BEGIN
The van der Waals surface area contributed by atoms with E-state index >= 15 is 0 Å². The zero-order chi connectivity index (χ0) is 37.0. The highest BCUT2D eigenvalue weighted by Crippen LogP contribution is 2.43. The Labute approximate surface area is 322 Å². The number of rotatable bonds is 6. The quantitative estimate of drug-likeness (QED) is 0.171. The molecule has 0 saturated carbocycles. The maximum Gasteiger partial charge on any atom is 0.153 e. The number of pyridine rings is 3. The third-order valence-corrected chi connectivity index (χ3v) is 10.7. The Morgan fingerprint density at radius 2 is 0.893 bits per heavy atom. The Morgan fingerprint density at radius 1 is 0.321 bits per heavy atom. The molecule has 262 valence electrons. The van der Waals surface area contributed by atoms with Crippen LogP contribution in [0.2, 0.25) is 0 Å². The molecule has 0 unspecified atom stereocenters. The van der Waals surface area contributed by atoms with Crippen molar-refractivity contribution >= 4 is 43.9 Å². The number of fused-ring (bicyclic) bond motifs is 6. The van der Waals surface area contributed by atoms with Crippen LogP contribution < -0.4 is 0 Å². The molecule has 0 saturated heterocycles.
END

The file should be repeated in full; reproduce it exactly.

The van der Waals surface area contributed by atoms with E-state index >= 15 is 0 Å². The zero-order chi connectivity index (χ0) is 37.0. The highest BCUT2D eigenvalue weighted by Crippen LogP contribution is 2.43. The Labute approximate surface area is 322 Å². The number of rotatable bonds is 6. The quantitative estimate of drug-likeness (QED) is 0.171. The molecule has 0 saturated carbocycles. The maximum Gasteiger partial charge on any atom is 0.153 e. The number of pyridine rings is 3. The third-order valence-corrected chi connectivity index (χ3v) is 10.7. The Morgan fingerprint density at radius 2 is 0.893 bits per heavy atom. The Morgan fingerprint density at radius 1 is 0.321 bits per heavy atom. The molecule has 262 valence electrons. The van der Waals surface area contributed by atoms with Crippen LogP contribution in [0.2, 0.25) is 0 Å². The molecule has 0 unspecified atom stereocenters. The van der Waals surface area contributed by atoms with Crippen molar-refractivity contribution >= 4 is 43.9 Å². The number of fused-ring (bicyclic) bond motifs is 6. The van der Waals surface area contributed by atoms with Crippen LogP contribution < -0.4 is 0 Å². The molecule has 0 saturated heterocycles.